On January 9, 2018, it was announced that Millie Bobby Brown would produce and star as the title character in a film series based on the Enola Holmes books.[18] On February 8, 2019, media reported Harry Bradbeer would direct the film project, while Jack Thorne would adapt the script.[19] Helena Bonham Carter plays Enola Holmes' mother, while Henry Cavill plays Sherlock Holmes.[20] On April 21, 2020, Netflix bought the distribution rights to the film, as opposed to a theatrical release due to the COVID-19 pandemic.[21][22] The film was released on September 23, 2020.[23]

Lawsuit[edit]

On June 23, 2020, the estate of Sir Arthur Conan Doyle brought a lawsuit in New Mexico against, among others, Nancy Springer, Legendary Pictures, PCMA Productions, and Netflix, citing both copyright and trademark infringement. This is in regard to the final ten stories produced by Sir Arthur Conan Doyle, which have not yet dropped into the public domain, although at the time of filing four actually had. The lawsuit specifically references Holmes' becoming more emotional in the final ten works, presenting a more "human" side to Sherlock, something that he was not known to present in the original works prior to the character's resurrection after The Final Problem. According to the suit, The Enola Holmes Mysteries and adaptations violate the trademark and copyright on this particular depiction of Holmes, as the stories are still in a time of transition between copyright and the public domain.[24][25]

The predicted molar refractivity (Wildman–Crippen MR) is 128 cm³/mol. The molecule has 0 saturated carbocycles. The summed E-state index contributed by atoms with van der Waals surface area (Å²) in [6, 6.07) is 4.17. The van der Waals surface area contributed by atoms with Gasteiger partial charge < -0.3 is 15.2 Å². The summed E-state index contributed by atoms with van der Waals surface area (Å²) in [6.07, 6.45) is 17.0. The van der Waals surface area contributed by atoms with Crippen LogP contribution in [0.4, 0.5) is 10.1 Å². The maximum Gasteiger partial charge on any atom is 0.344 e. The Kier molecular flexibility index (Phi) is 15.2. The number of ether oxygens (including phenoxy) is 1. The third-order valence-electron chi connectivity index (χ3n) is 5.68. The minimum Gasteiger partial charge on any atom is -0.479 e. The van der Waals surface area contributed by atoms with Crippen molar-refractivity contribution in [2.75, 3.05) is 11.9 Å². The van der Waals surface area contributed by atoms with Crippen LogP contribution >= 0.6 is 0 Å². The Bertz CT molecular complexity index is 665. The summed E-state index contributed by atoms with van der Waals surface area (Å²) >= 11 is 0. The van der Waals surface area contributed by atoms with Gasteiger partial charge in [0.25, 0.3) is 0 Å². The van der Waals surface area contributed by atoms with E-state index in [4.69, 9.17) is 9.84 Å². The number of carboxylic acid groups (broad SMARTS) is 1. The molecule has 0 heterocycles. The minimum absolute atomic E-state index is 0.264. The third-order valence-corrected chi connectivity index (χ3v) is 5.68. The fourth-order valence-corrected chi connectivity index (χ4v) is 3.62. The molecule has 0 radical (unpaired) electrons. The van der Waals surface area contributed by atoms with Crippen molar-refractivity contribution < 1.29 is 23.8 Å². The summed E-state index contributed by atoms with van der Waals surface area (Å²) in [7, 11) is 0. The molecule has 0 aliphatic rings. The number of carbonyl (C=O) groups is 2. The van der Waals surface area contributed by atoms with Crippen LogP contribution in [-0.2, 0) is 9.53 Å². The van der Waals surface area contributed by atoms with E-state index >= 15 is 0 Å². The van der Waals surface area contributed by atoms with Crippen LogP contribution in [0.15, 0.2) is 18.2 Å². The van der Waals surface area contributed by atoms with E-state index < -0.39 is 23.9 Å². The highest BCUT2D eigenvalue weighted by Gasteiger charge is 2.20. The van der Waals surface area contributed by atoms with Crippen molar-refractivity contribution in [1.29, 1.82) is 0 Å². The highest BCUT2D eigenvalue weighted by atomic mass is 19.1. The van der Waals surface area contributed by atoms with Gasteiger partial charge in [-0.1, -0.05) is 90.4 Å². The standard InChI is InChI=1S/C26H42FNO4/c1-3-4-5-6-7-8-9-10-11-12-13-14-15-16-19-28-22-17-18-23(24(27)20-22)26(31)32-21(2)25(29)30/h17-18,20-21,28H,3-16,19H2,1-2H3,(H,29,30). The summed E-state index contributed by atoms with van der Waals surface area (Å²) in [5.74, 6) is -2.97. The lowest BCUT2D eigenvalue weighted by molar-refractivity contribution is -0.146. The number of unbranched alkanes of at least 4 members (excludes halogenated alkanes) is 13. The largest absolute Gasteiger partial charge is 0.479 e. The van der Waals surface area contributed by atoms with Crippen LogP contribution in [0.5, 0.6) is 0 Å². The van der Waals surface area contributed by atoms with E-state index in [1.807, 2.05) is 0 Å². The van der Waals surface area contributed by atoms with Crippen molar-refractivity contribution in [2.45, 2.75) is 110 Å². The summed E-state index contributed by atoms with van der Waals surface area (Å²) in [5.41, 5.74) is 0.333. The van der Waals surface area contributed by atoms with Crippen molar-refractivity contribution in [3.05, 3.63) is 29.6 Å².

The lawsuit was dismissed with prejudice on December 18, 2020.[26]

See also[edit]

References[edit]